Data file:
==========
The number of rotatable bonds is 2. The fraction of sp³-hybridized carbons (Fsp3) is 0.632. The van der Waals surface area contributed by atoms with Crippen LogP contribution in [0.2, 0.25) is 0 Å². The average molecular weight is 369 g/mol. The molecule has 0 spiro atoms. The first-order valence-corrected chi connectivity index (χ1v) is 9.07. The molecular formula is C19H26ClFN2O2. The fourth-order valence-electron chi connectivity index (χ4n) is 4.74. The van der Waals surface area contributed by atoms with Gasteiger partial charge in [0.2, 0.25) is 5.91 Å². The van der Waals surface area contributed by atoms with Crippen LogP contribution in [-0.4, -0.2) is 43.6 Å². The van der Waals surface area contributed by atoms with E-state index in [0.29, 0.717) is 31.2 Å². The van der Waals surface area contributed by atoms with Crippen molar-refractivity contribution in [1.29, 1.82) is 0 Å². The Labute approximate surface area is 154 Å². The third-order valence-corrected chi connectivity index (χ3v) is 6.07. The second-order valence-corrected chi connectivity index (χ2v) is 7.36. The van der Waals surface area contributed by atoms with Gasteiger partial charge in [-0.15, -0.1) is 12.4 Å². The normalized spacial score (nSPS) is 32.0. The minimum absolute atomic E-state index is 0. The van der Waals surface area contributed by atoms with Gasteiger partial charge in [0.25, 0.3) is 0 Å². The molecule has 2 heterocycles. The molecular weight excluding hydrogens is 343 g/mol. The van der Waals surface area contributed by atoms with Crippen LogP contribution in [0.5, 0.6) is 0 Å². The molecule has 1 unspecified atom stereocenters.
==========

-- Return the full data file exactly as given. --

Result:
The number of rotatable bonds is 2. The fraction of sp³-hybridized carbons (Fsp3) is 0.632. The van der Waals surface area contributed by atoms with Crippen LogP contribution in [0.2, 0.25) is 0 Å². The average molecular weight is 369 g/mol. The molecule has 0 spiro atoms. The first-order valence-corrected chi connectivity index (χ1v) is 9.07. The molecular formula is C19H26ClFN2O2. The fourth-order valence-electron chi connectivity index (χ4n) is 4.74. The van der Waals surface area contributed by atoms with Gasteiger partial charge in [0.2, 0.25) is 5.91 Å². The van der Waals surface area contributed by atoms with Crippen LogP contribution in [-0.4, -0.2) is 43.6 Å². The van der Waals surface area contributed by atoms with E-state index in [0.29, 0.717) is 31.2 Å². The van der Waals surface area contributed by atoms with Crippen molar-refractivity contribution in [1.29, 1.82) is 0 Å². The Labute approximate surface area is 154 Å². The third-order valence-corrected chi connectivity index (χ3v) is 6.07. The second-order valence-corrected chi connectivity index (χ2v) is 7.36. The van der Waals surface area contributed by atoms with Gasteiger partial charge in [-0.15, -0.1) is 12.4 Å². The normalized spacial score (nSPS) is 32.0. The minimum absolute atomic E-state index is 0. The van der Waals surface area contributed by atoms with Gasteiger partial charge in [0.25, 0.3) is 0 Å². The molecule has 2 heterocycles. The molecular weight excluding hydrogens is 343 g/mol. The van der Waals surface area contributed by atoms with Crippen LogP contribution in [0.5, 0.6) is 0 Å². The molecule has 1 unspecified atom stereocenters.